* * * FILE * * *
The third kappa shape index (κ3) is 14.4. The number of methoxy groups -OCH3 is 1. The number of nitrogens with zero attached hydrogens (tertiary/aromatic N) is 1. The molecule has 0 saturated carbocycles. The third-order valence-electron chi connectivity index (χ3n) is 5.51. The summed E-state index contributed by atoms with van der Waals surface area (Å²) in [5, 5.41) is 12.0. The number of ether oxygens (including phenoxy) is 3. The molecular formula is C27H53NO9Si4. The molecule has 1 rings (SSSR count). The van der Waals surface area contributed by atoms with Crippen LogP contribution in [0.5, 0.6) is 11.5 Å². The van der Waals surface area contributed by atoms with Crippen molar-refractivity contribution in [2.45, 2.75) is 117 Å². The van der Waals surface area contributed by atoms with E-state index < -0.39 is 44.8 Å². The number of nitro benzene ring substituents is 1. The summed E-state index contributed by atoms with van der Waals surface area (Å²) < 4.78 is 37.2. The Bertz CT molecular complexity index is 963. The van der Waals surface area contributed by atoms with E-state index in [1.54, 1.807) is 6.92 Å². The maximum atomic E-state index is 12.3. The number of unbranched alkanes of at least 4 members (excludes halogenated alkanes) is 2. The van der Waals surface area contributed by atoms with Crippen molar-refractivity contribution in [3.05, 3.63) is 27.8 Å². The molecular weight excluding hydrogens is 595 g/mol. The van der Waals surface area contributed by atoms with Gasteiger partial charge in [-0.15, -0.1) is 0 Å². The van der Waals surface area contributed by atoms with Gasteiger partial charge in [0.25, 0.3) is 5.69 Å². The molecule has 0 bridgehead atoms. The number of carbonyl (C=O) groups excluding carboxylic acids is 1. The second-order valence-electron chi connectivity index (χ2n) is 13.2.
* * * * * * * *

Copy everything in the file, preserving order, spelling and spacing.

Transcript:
The third kappa shape index (κ3) is 14.4. The number of methoxy groups -OCH3 is 1. The number of nitrogens with zero attached hydrogens (tertiary/aromatic N) is 1. The molecule has 0 saturated carbocycles. The third-order valence-electron chi connectivity index (χ3n) is 5.51. The summed E-state index contributed by atoms with van der Waals surface area (Å²) in [5, 5.41) is 12.0. The number of ether oxygens (including phenoxy) is 3. The molecular formula is C27H53NO9Si4. The molecule has 1 rings (SSSR count). The van der Waals surface area contributed by atoms with Crippen LogP contribution in [0.5, 0.6) is 11.5 Å². The van der Waals surface area contributed by atoms with Crippen molar-refractivity contribution in [2.45, 2.75) is 117 Å². The van der Waals surface area contributed by atoms with E-state index < -0.39 is 44.8 Å². The number of nitro benzene ring substituents is 1. The summed E-state index contributed by atoms with van der Waals surface area (Å²) < 4.78 is 37.2. The Bertz CT molecular complexity index is 963. The van der Waals surface area contributed by atoms with E-state index in [1.54, 1.807) is 6.92 Å². The maximum atomic E-state index is 12.3. The number of unbranched alkanes of at least 4 members (excludes halogenated alkanes) is 2. The van der Waals surface area contributed by atoms with Crippen molar-refractivity contribution in [3.05, 3.63) is 27.8 Å². The molecular weight excluding hydrogens is 595 g/mol. The van der Waals surface area contributed by atoms with Gasteiger partial charge in [-0.15, -0.1) is 0 Å². The van der Waals surface area contributed by atoms with Gasteiger partial charge in [0.25, 0.3) is 5.69 Å². The molecule has 0 bridgehead atoms. The number of carbonyl (C=O) groups excluding carboxylic acids is 1. The second-order valence-electron chi connectivity index (χ2n) is 13.2.